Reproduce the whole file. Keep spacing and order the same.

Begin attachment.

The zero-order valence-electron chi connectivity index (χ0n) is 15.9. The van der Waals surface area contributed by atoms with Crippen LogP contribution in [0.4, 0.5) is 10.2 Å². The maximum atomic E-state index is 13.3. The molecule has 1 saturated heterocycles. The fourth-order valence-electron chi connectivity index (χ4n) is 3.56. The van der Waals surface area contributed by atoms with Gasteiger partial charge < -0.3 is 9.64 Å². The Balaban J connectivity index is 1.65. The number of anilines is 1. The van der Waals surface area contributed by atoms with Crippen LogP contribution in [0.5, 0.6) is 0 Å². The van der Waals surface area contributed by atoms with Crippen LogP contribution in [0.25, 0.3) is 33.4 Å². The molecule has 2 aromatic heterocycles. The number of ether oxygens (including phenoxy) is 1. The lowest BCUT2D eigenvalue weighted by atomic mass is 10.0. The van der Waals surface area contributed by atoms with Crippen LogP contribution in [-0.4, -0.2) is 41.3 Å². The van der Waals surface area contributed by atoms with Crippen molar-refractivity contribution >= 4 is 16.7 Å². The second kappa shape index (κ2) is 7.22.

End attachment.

The zero-order valence-electron chi connectivity index (χ0n) is 15.9. The van der Waals surface area contributed by atoms with Crippen LogP contribution in [0.4, 0.5) is 10.2 Å². The maximum atomic E-state index is 13.3. The molecule has 1 saturated heterocycles. The fourth-order valence-electron chi connectivity index (χ4n) is 3.56. The van der Waals surface area contributed by atoms with Gasteiger partial charge < -0.3 is 9.64 Å². The Balaban J connectivity index is 1.65. The number of anilines is 1. The van der Waals surface area contributed by atoms with Crippen LogP contribution in [0.5, 0.6) is 0 Å². The van der Waals surface area contributed by atoms with Crippen LogP contribution in [0.25, 0.3) is 33.4 Å². The molecule has 2 aromatic heterocycles. The number of ether oxygens (including phenoxy) is 1. The lowest BCUT2D eigenvalue weighted by atomic mass is 10.0. The van der Waals surface area contributed by atoms with Crippen LogP contribution in [-0.4, -0.2) is 41.3 Å². The van der Waals surface area contributed by atoms with Crippen molar-refractivity contribution >= 4 is 16.7 Å². The second kappa shape index (κ2) is 7.22.